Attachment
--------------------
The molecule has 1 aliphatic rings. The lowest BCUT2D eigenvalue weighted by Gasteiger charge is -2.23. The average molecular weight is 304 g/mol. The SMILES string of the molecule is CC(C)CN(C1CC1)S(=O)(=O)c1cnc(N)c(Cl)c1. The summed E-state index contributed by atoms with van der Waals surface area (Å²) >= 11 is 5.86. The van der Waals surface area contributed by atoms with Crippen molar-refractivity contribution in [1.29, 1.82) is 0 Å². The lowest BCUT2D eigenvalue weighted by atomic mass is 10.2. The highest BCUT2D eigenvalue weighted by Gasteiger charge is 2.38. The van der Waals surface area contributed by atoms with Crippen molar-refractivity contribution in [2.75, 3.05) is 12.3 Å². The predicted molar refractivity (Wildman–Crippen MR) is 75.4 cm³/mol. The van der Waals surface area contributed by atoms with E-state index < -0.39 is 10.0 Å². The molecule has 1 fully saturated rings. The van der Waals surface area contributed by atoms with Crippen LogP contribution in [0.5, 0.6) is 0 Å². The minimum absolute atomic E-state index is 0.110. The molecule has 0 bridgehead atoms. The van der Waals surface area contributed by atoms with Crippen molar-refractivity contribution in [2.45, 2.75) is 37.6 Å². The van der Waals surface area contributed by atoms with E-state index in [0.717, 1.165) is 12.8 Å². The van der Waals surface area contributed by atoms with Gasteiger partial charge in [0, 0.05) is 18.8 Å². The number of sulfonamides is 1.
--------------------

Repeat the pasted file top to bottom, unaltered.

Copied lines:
The molecule has 1 aliphatic rings. The lowest BCUT2D eigenvalue weighted by Gasteiger charge is -2.23. The average molecular weight is 304 g/mol. The SMILES string of the molecule is CC(C)CN(C1CC1)S(=O)(=O)c1cnc(N)c(Cl)c1. The summed E-state index contributed by atoms with van der Waals surface area (Å²) >= 11 is 5.86. The van der Waals surface area contributed by atoms with Crippen molar-refractivity contribution in [1.29, 1.82) is 0 Å². The lowest BCUT2D eigenvalue weighted by atomic mass is 10.2. The highest BCUT2D eigenvalue weighted by Gasteiger charge is 2.38. The van der Waals surface area contributed by atoms with Crippen molar-refractivity contribution in [2.75, 3.05) is 12.3 Å². The predicted molar refractivity (Wildman–Crippen MR) is 75.4 cm³/mol. The van der Waals surface area contributed by atoms with E-state index < -0.39 is 10.0 Å². The molecule has 1 fully saturated rings. The van der Waals surface area contributed by atoms with Crippen LogP contribution in [0.5, 0.6) is 0 Å². The minimum absolute atomic E-state index is 0.110. The molecule has 0 bridgehead atoms. The van der Waals surface area contributed by atoms with Crippen molar-refractivity contribution in [2.45, 2.75) is 37.6 Å². The van der Waals surface area contributed by atoms with E-state index in [0.717, 1.165) is 12.8 Å². The van der Waals surface area contributed by atoms with Gasteiger partial charge in [0, 0.05) is 18.8 Å². The number of sulfonamides is 1.